Philosophical Liquor


Facetious men with fallacious philosophy,

Fashioned fictitiously with fleeting flecks of fallacy,

(Having finished from their fill of bottled ferment)

Went, fully bent on the firmament,

To flippantly fill their mental facets

With frivolous fineries from far.  And at the tacet,

They plied their music farther, and forte phrased it:

“What was it that that fickle father has writ?

That man whose wit were twice as great as those of they

Who claim the greatest part of man today?

Said he ‘fair is foul and foul is fair’?

Or does my drunken mind cause me to err?

Indeed I think ’twere truly written just so,

And so it was ev’n if ’twere not, I know,

For my reality is relative,

To me, my thought and truth correlative.

If I am drunk on wine and think me sober,

A prudent man may perpetually pester me as a prober

Into the amber contents of my intoxicating drink,

‘What’s this?’ he asks ‘that masks your mind in manic—

This malice makes my tempered reason panic—

What causes you to inebriated think

That night is day and day is night, and light

Is dark, dark light?  ‘Tis not right.

To what end do you let your wisdom end?’

But he is wrong to think me wrong, ‘My friend,’

I say, ‘the drunkenness that you perceive inside me

Is but a coloured tint of your sobriety;

You’ve drunk too much the air, who fills the mind

With sense and reason to the times behind.

Most truly are you drunk and I am dry,

Although but my drink may be less dry than thine,

For not a man is there who roams the earth

And drinks not of something, whether plainly or in mirth.

In earthly mirth do I make my mind to medal

And shall not care to take offence and meddle

In your affairs, your truths and doctrines prodigious;

You may have your hypocrisies religious.

Prodigious doctrines, religious hypocrites,

Their enough to give the fondest follower antic fits!

Away with you!  Go your ways!  But I

Will find a fouler function for my inner eye.’

And so would I repel him, with drunken errored verse,

Neither drunk nor errored, for his ways are worse,

Though there’s not such a thing, than mine.  But i’ th’ sanity of madness

Let me go, and retire to relative bliss.”

And so he faltered off to fill his mind

With foolish fortunes—that man of mankind.

I too, a poetic stander by, cannot

Help but sympathise with the dry man’s lot,

The one who felt the man who spoke to himself

Was not true. Though foolish folly is wealth

On this repugnant earth, I think the worldly

Is wrong about reality. Surely,

If man calls fair the evil thing that’s foul,

Then in his tongue I must say ‘fair’ is foul.

And if he calls by ‘Foul’ the Beauty fair,

I also lie and use his language there.

A just life is a dance ‘top burning coals,

A careful weaving through the mortal holes;

We learn to play the game ‘gainst fools, and sing

The song that best might quickly freedom bring.

But quietly and carefully, my reader,

Avoid the drink but use the words in meter

With the twisted world.  You too will indeed seem drunk;

Your sober secrets private as a monk,

But come, brave soul, and in this find consolation:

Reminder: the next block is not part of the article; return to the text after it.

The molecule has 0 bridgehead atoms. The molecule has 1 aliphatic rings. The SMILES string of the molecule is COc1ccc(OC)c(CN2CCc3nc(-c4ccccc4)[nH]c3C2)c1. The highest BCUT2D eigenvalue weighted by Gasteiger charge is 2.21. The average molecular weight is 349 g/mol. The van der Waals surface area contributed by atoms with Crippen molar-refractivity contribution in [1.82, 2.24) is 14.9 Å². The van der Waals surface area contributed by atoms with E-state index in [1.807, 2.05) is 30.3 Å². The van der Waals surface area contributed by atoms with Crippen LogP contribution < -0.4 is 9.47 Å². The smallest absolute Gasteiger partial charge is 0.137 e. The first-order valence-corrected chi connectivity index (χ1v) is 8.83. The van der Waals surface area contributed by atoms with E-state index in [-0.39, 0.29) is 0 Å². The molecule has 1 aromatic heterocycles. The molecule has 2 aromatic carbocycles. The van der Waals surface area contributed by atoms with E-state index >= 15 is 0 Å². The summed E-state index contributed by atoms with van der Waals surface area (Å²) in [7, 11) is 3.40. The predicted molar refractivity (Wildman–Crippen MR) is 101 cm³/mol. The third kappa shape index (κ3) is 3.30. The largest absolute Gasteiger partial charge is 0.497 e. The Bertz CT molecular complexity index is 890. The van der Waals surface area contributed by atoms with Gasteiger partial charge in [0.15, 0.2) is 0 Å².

The drunken man’s wanting consummation

Will never bring a fruitful final day—

Unless you might use a different backward phrase—

But words won’t last, and so that language is lost

Is not a matter to we who know the cost

Of ill and worth of True Benevolence,

So yet we look on Right with reverence.

But woe to you who head this quiet verse,

For on this earth your mortal life is worse

(There being such a thing, the drunkard … right)

Than that of him who carless mocks the song.

The Language of Flowers

I have, in my various intellectual crusades and what have you, brought up this very subject from time to time, and the most common response I get is a condescending roll of the eyes accompanied by some dismissive rhetorical question such as “when are you going to start living in the present or in real life?”  Of course this question is rhetorical, for both I and my companion know well before it is asked that the answer is “never.”  In fact, I’m not sure I can say I understand well why you people spend so much time in either of those two realms; they are both excessively boring and arduously laborsome˚.  But with considerations of my romantic and quixotic mind aside, I urge you, nonetheless, to consider this idea most carefully before you dismiss it; it certainly can’t hurt, for “it is the mark of an educated mind to be able to entertain an idea without accepting it†.”

And now a quote from the most compelling tragedy I have ever read:

“There’s rosemary, that’s for remembrance.  Pray you, love, remember.  And there is pansies, that’s for thoughts. … There’s fennel for you, and columbines.  There’s rue for you, and here’s some for me; we may call it herb of grace o’ Sundays.  You must wear your rue with a difference.  There’s a daisy.  I would give you some violets, but they withered all when my father died.  They say he made a good end.”

-Hamlet IV.v.199-209 (Ophelia)

What is this crazy lady talking about?  (Or is she crazy?)

Our dear Ophelia is here, in her “madness,” referring to the Victorian concept of the “Language of Flowers” or “Floriography.”  It’s quite simple–each flower is symbolic of a certain sentiment or feeling that cannot be or, perhaps, is not appropriate to put into words.  Rosemaries and pansies she explains for us, but as for the others: fennel represent flattery and deceit*, rue, sorrow and repentance, daisies, dissembling˚, and violets, faithfulness†.